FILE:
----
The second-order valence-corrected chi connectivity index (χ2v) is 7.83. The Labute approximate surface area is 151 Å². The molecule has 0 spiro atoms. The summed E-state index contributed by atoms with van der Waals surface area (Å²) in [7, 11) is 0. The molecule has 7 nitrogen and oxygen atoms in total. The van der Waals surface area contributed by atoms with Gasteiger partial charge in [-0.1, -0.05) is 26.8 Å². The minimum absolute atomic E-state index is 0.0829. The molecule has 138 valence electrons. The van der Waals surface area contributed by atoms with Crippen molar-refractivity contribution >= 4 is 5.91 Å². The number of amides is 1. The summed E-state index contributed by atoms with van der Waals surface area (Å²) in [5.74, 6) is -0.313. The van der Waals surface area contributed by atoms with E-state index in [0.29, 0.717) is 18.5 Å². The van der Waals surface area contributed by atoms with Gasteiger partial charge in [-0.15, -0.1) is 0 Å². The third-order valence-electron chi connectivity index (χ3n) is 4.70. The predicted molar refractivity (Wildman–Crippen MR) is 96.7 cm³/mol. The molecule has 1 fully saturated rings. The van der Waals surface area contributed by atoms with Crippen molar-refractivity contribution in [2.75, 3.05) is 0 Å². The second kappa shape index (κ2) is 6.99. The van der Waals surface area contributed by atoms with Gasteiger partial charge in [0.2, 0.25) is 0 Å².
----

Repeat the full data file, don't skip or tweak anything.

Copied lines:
The second-order valence-corrected chi connectivity index (χ2v) is 7.83. The Labute approximate surface area is 151 Å². The molecule has 0 spiro atoms. The summed E-state index contributed by atoms with van der Waals surface area (Å²) in [7, 11) is 0. The molecule has 7 nitrogen and oxygen atoms in total. The van der Waals surface area contributed by atoms with Gasteiger partial charge in [-0.1, -0.05) is 26.8 Å². The minimum absolute atomic E-state index is 0.0829. The molecule has 138 valence electrons. The van der Waals surface area contributed by atoms with Crippen molar-refractivity contribution >= 4 is 5.91 Å². The number of amides is 1. The summed E-state index contributed by atoms with van der Waals surface area (Å²) in [5.74, 6) is -0.313. The van der Waals surface area contributed by atoms with E-state index in [0.29, 0.717) is 18.5 Å². The van der Waals surface area contributed by atoms with Gasteiger partial charge in [-0.15, -0.1) is 0 Å². The third-order valence-electron chi connectivity index (χ3n) is 4.70. The predicted molar refractivity (Wildman–Crippen MR) is 96.7 cm³/mol. The molecule has 1 fully saturated rings. The van der Waals surface area contributed by atoms with Crippen molar-refractivity contribution in [2.75, 3.05) is 0 Å². The second kappa shape index (κ2) is 6.99. The van der Waals surface area contributed by atoms with Gasteiger partial charge in [0.2, 0.25) is 0 Å².